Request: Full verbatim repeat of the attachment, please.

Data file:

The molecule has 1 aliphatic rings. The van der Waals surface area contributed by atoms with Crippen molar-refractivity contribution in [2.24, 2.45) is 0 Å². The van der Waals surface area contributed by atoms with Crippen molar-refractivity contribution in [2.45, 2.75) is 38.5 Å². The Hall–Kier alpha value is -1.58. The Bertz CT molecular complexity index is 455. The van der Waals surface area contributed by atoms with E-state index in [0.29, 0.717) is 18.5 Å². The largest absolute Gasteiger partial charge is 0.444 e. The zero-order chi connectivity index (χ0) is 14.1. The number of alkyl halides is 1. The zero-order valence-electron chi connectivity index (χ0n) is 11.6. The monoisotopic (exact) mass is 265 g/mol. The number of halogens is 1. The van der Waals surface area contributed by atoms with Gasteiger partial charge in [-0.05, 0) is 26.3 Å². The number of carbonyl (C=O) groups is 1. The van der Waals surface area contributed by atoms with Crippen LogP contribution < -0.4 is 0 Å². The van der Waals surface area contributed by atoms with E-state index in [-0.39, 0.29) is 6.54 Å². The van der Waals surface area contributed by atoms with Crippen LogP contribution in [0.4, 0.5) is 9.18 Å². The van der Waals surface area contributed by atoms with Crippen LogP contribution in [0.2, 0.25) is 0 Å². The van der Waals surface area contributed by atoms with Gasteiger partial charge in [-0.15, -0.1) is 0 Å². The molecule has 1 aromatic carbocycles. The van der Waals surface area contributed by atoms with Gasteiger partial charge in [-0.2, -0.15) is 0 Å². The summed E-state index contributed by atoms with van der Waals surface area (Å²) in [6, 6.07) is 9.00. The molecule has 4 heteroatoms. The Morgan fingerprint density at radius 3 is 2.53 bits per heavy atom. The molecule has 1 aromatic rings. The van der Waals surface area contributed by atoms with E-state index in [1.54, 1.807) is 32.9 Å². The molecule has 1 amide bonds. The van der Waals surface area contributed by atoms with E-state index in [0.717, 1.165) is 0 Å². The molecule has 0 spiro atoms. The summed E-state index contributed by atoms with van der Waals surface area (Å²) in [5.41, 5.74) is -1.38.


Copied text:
The molecule has 1 aliphatic rings. The van der Waals surface area contributed by atoms with Crippen molar-refractivity contribution in [2.24, 2.45) is 0 Å². The van der Waals surface area contributed by atoms with Crippen molar-refractivity contribution in [2.45, 2.75) is 38.5 Å². The Hall–Kier alpha value is -1.58. The Bertz CT molecular complexity index is 455. The van der Waals surface area contributed by atoms with E-state index in [0.29, 0.717) is 18.5 Å². The largest absolute Gasteiger partial charge is 0.444 e. The zero-order chi connectivity index (χ0) is 14.1. The number of alkyl halides is 1. The zero-order valence-electron chi connectivity index (χ0n) is 11.6. The monoisotopic (exact) mass is 265 g/mol. The number of halogens is 1. The van der Waals surface area contributed by atoms with Gasteiger partial charge in [-0.05, 0) is 26.3 Å². The number of carbonyl (C=O) groups is 1. The van der Waals surface area contributed by atoms with Crippen LogP contribution < -0.4 is 0 Å². The van der Waals surface area contributed by atoms with E-state index in [-0.39, 0.29) is 6.54 Å². The van der Waals surface area contributed by atoms with Crippen LogP contribution in [0.4, 0.5) is 9.18 Å². The van der Waals surface area contributed by atoms with Crippen LogP contribution in [0.2, 0.25) is 0 Å². The van der Waals surface area contributed by atoms with Gasteiger partial charge in [-0.15, -0.1) is 0 Å². The molecule has 1 aromatic carbocycles. The van der Waals surface area contributed by atoms with Gasteiger partial charge in [-0.2, -0.15) is 0 Å². The summed E-state index contributed by atoms with van der Waals surface area (Å²) in [6, 6.07) is 9.00. The molecule has 4 heteroatoms. The Morgan fingerprint density at radius 3 is 2.53 bits per heavy atom. The molecule has 1 aromatic rings. The van der Waals surface area contributed by atoms with E-state index in [1.54, 1.807) is 32.9 Å². The molecule has 1 amide bonds. The van der Waals surface area contributed by atoms with E-state index in [0.717, 1.165) is 0 Å². The molecule has 0 spiro atoms. The summed E-state index contributed by atoms with van der Waals surface area (Å²) in [5.41, 5.74) is -1.38.